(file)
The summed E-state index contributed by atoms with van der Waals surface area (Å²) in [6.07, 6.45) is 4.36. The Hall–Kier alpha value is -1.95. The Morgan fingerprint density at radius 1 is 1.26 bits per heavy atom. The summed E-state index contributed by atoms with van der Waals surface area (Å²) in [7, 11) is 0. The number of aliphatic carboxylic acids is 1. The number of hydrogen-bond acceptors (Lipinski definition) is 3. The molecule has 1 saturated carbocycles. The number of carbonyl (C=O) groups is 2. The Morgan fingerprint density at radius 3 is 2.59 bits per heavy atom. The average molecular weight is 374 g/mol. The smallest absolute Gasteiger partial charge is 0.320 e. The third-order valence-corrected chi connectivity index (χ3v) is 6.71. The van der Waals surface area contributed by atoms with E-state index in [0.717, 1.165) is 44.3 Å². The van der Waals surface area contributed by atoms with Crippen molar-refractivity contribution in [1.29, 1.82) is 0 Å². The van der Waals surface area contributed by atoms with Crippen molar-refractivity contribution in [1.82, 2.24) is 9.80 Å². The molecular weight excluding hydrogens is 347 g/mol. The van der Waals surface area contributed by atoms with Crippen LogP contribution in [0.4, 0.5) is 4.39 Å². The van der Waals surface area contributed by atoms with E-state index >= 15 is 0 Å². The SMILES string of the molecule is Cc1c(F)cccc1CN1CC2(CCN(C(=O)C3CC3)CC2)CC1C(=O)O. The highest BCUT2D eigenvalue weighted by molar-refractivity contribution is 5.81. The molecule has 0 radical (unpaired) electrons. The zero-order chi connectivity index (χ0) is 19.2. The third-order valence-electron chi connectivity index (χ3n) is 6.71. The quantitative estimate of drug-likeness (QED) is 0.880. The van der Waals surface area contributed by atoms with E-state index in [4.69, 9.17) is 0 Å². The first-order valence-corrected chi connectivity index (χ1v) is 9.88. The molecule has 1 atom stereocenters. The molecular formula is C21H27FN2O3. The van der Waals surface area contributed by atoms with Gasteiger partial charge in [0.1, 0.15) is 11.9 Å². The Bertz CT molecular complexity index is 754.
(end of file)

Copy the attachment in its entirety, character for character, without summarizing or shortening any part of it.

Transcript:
The summed E-state index contributed by atoms with van der Waals surface area (Å²) in [6.07, 6.45) is 4.36. The Hall–Kier alpha value is -1.95. The Morgan fingerprint density at radius 1 is 1.26 bits per heavy atom. The summed E-state index contributed by atoms with van der Waals surface area (Å²) in [7, 11) is 0. The number of aliphatic carboxylic acids is 1. The number of hydrogen-bond acceptors (Lipinski definition) is 3. The molecule has 1 saturated carbocycles. The number of carbonyl (C=O) groups is 2. The Morgan fingerprint density at radius 3 is 2.59 bits per heavy atom. The average molecular weight is 374 g/mol. The smallest absolute Gasteiger partial charge is 0.320 e. The third-order valence-corrected chi connectivity index (χ3v) is 6.71. The van der Waals surface area contributed by atoms with E-state index in [0.717, 1.165) is 44.3 Å². The van der Waals surface area contributed by atoms with Crippen molar-refractivity contribution in [1.29, 1.82) is 0 Å². The van der Waals surface area contributed by atoms with Crippen molar-refractivity contribution in [1.82, 2.24) is 9.80 Å². The molecular weight excluding hydrogens is 347 g/mol. The van der Waals surface area contributed by atoms with Crippen LogP contribution in [0.4, 0.5) is 4.39 Å². The van der Waals surface area contributed by atoms with E-state index >= 15 is 0 Å². The SMILES string of the molecule is Cc1c(F)cccc1CN1CC2(CCN(C(=O)C3CC3)CC2)CC1C(=O)O. The highest BCUT2D eigenvalue weighted by molar-refractivity contribution is 5.81. The molecule has 0 radical (unpaired) electrons. The zero-order chi connectivity index (χ0) is 19.2. The third-order valence-electron chi connectivity index (χ3n) is 6.71. The quantitative estimate of drug-likeness (QED) is 0.880. The van der Waals surface area contributed by atoms with E-state index in [4.69, 9.17) is 0 Å². The first-order valence-corrected chi connectivity index (χ1v) is 9.88. The molecule has 1 atom stereocenters. The molecular formula is C21H27FN2O3. The van der Waals surface area contributed by atoms with Gasteiger partial charge in [0.1, 0.15) is 11.9 Å². The Bertz CT molecular complexity index is 754.